Every time I hear this idiom, I cogitate to no avail as to its sense. Why is it a whistle, and not a lantern, or an axe?
Etymonline indicates the first appearance of this phrase as 1878.
Take Our Word For It discusses a possible 1786 origin from a Scottish poet:
Robert "Rabbie" Burns (in his Author's Earnest Cry, 1786) provides us the first use of anything resembling the phrase clean as a whistle in writing: "Her mutchkin stowp as toom’s a whissle"... this meant "Her pint bucket is as empty as a whistle". ...we conjecture that Rabbie was familiar with this instrument, the implication being that if a whistle is not clear of obstruction inside, then it will not play properly.
The authors also connect "clear" (as in the pure sound of a whistle) to "clean":
The Phrase Finder summarizes several origin theories, including:
- the old simile describes the whistling sound of a sword as it swishes through the air to decapitate someone, and an early 19th century quotation does suggest this connection: 'A first rate shot.(his) head taken off as clean as a whistle.' (Encyclopedia of Word and Phrase Origins)
- Robert Burns, in his poem, 'Earnest Cry,' used 'toom' ('empty') rather than 'clean' ...other writers have had the whistle clear, dry, pure or other adjective. ...for a sweet, pure sound from a whistle or reed, the tube must be clean and dry. (Heavens to Betsy & Other Curious Sayings)
- Anything or anyone as clean as a brand-new whistle or as clear as its sound is bound to be good. ... an organization or person called as 'clean as a whistle' has been judged to be guiltless or flawless (Why You Say It)
The Word Detective further suggests:
The phrase actually has two meanings: "clean or pure" and "absolutely, completely." "Utterly or completely" is the original 18th century meaning -- a roof blown off in a tornado might be said to have been torn off "clean as a whistle," leaving no remnants. The "pure or unsullied" meaning ("Wash that deck until it's clean as a whistle, sailor") came later ...Christine Ammer, in her book "Have A Nice Day -- No Problem, A Dictionary of Cliches," points to the phrase "clear as a whistle," very common in the 18th century. ..."clear as a whistle" came to mean "unmistakable" or "unambiguous." ...the subsequent drift of "clean" in the phrase to mean "pure" is what has led to folks like you wondering "what's so clean about whistles?"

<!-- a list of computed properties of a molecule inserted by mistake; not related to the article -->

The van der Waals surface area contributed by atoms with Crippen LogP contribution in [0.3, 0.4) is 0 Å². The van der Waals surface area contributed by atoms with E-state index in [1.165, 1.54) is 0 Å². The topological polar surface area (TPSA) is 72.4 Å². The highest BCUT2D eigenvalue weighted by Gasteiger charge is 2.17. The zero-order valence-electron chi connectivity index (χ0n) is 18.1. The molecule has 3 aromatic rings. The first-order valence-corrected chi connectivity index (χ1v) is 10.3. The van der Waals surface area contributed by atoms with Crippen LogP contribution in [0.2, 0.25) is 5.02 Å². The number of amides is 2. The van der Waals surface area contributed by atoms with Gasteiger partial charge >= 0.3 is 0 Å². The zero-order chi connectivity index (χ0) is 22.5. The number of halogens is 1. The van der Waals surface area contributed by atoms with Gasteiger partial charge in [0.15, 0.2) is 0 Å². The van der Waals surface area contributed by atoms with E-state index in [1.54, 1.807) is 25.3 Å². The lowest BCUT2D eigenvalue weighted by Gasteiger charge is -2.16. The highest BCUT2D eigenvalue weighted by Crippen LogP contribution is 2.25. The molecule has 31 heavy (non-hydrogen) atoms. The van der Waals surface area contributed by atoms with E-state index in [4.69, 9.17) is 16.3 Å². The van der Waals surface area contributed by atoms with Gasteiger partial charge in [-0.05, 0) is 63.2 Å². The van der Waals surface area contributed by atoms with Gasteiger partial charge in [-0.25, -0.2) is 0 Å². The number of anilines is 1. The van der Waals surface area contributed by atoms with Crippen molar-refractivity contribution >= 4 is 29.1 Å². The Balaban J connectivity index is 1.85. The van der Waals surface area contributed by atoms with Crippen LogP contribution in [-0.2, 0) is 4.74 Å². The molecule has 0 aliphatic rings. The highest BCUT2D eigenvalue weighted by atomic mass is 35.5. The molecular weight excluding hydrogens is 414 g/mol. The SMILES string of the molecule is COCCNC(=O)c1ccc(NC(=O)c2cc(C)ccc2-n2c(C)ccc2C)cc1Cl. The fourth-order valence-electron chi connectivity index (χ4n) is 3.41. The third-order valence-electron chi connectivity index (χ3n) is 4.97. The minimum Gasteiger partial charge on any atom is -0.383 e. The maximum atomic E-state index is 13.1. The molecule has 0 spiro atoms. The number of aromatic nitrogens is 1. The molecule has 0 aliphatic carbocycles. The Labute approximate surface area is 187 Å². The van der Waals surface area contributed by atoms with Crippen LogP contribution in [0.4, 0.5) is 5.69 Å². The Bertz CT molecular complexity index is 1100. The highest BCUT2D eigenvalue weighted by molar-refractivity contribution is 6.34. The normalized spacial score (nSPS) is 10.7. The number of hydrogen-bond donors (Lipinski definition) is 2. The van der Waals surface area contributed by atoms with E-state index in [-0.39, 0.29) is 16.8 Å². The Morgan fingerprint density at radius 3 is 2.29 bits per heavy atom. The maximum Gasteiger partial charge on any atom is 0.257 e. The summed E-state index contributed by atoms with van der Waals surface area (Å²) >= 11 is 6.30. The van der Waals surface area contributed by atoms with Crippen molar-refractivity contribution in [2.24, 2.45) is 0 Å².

If such a change has taken place, it could explain why a phrase that can be connected to complete, obvious decapitation can also mean innocence or cleanliness.
The books I consulted disagree about the meaning and provenance of this phrase. At one extreme is this simple entry from Robert Chapman & Barbara Kipfer, Dictionary of American Slang, third edition (1995):
clean as a whistle (or a hound's tooth) adj phr first form by 1828, second by 1940s Perfectly clean
But Christine Ammer, American Heritage Dictionary of Idioms (1997) has a different take on the term:
clean as a whistle Completely, entirely, thoroughly, as in He chopped off the branch, clean as a whistle. The allusion in this simile is unclear. It my have been a replacement for the 18th-century clear as a whistle, which alluded to the pure, clean sound of a whistle (it has few overtones). However, it was adopted to describe something thoroughly done. [Early 1800s]
And Robert Hendrickson, Facts on File Encyclopedia of Word and Phrase Origins (1997) has this meditative entry: